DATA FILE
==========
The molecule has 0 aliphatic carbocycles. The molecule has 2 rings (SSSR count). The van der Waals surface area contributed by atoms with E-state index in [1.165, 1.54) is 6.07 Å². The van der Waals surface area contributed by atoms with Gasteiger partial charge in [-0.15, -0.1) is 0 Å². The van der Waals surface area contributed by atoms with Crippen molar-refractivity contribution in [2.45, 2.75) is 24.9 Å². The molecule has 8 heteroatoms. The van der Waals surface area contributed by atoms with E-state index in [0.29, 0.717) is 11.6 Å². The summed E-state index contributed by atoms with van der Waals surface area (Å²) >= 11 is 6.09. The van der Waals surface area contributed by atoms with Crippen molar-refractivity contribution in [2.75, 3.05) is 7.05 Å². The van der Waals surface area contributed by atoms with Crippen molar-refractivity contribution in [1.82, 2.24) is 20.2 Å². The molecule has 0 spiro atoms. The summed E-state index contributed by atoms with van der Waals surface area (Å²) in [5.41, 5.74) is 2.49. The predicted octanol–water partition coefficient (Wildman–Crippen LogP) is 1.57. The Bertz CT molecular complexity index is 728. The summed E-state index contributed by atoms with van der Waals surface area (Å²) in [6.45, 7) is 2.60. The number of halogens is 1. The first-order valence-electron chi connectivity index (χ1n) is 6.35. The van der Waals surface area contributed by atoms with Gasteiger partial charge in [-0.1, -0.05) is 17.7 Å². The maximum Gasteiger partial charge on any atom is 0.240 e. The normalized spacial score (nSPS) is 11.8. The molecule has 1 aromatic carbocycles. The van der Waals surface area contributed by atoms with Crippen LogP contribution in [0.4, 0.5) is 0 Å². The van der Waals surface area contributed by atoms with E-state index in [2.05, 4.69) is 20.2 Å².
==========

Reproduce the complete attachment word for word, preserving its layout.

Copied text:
The molecule has 0 aliphatic carbocycles. The molecule has 2 rings (SSSR count). The van der Waals surface area contributed by atoms with E-state index in [1.165, 1.54) is 6.07 Å². The van der Waals surface area contributed by atoms with Gasteiger partial charge in [-0.15, -0.1) is 0 Å². The van der Waals surface area contributed by atoms with Crippen molar-refractivity contribution in [2.45, 2.75) is 24.9 Å². The molecule has 8 heteroatoms. The van der Waals surface area contributed by atoms with E-state index in [0.29, 0.717) is 11.6 Å². The summed E-state index contributed by atoms with van der Waals surface area (Å²) >= 11 is 6.09. The van der Waals surface area contributed by atoms with Crippen molar-refractivity contribution in [2.75, 3.05) is 7.05 Å². The van der Waals surface area contributed by atoms with Crippen molar-refractivity contribution in [1.82, 2.24) is 20.2 Å². The molecule has 0 spiro atoms. The summed E-state index contributed by atoms with van der Waals surface area (Å²) in [5.41, 5.74) is 2.49. The predicted octanol–water partition coefficient (Wildman–Crippen LogP) is 1.57. The Bertz CT molecular complexity index is 728. The summed E-state index contributed by atoms with van der Waals surface area (Å²) in [6.45, 7) is 2.60. The number of halogens is 1. The first-order valence-electron chi connectivity index (χ1n) is 6.35. The van der Waals surface area contributed by atoms with Gasteiger partial charge in [-0.1, -0.05) is 17.7 Å². The maximum Gasteiger partial charge on any atom is 0.240 e. The normalized spacial score (nSPS) is 11.8. The molecule has 1 aromatic carbocycles. The van der Waals surface area contributed by atoms with Crippen LogP contribution in [0.4, 0.5) is 0 Å². The van der Waals surface area contributed by atoms with E-state index in [2.05, 4.69) is 20.2 Å².